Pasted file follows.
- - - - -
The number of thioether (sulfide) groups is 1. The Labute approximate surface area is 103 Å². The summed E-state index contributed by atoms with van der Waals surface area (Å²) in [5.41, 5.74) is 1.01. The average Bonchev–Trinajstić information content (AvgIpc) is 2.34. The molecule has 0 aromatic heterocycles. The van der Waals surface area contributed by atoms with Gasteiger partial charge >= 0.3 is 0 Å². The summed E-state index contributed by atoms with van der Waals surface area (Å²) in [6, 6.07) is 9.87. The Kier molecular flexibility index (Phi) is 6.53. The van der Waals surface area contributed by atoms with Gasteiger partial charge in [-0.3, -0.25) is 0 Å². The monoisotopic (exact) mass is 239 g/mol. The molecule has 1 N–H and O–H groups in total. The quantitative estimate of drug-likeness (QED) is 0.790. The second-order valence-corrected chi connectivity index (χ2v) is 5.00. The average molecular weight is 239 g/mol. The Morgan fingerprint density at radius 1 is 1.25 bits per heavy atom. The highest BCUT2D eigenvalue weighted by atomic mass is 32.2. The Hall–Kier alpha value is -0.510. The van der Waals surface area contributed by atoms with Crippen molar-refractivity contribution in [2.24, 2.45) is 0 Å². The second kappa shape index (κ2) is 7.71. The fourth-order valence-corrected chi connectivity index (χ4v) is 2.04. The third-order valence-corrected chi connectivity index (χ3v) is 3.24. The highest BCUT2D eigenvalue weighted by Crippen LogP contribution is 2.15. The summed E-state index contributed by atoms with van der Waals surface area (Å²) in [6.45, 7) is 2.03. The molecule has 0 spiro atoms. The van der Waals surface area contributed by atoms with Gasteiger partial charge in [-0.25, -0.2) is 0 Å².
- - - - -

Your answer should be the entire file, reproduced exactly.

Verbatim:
The number of thioether (sulfide) groups is 1. The Labute approximate surface area is 103 Å². The summed E-state index contributed by atoms with van der Waals surface area (Å²) in [5.41, 5.74) is 1.01. The average Bonchev–Trinajstić information content (AvgIpc) is 2.34. The molecule has 0 aromatic heterocycles. The van der Waals surface area contributed by atoms with Gasteiger partial charge >= 0.3 is 0 Å². The summed E-state index contributed by atoms with van der Waals surface area (Å²) in [6, 6.07) is 9.87. The Kier molecular flexibility index (Phi) is 6.53. The van der Waals surface area contributed by atoms with Gasteiger partial charge in [-0.3, -0.25) is 0 Å². The monoisotopic (exact) mass is 239 g/mol. The molecule has 1 N–H and O–H groups in total. The quantitative estimate of drug-likeness (QED) is 0.790. The second-order valence-corrected chi connectivity index (χ2v) is 5.00. The average molecular weight is 239 g/mol. The Morgan fingerprint density at radius 1 is 1.25 bits per heavy atom. The highest BCUT2D eigenvalue weighted by atomic mass is 32.2. The Hall–Kier alpha value is -0.510. The van der Waals surface area contributed by atoms with Crippen molar-refractivity contribution in [2.24, 2.45) is 0 Å². The second kappa shape index (κ2) is 7.71. The fourth-order valence-corrected chi connectivity index (χ4v) is 2.04. The third-order valence-corrected chi connectivity index (χ3v) is 3.24. The highest BCUT2D eigenvalue weighted by Crippen LogP contribution is 2.15. The summed E-state index contributed by atoms with van der Waals surface area (Å²) in [6.45, 7) is 2.03. The molecule has 0 spiro atoms. The van der Waals surface area contributed by atoms with Gasteiger partial charge in [-0.25, -0.2) is 0 Å².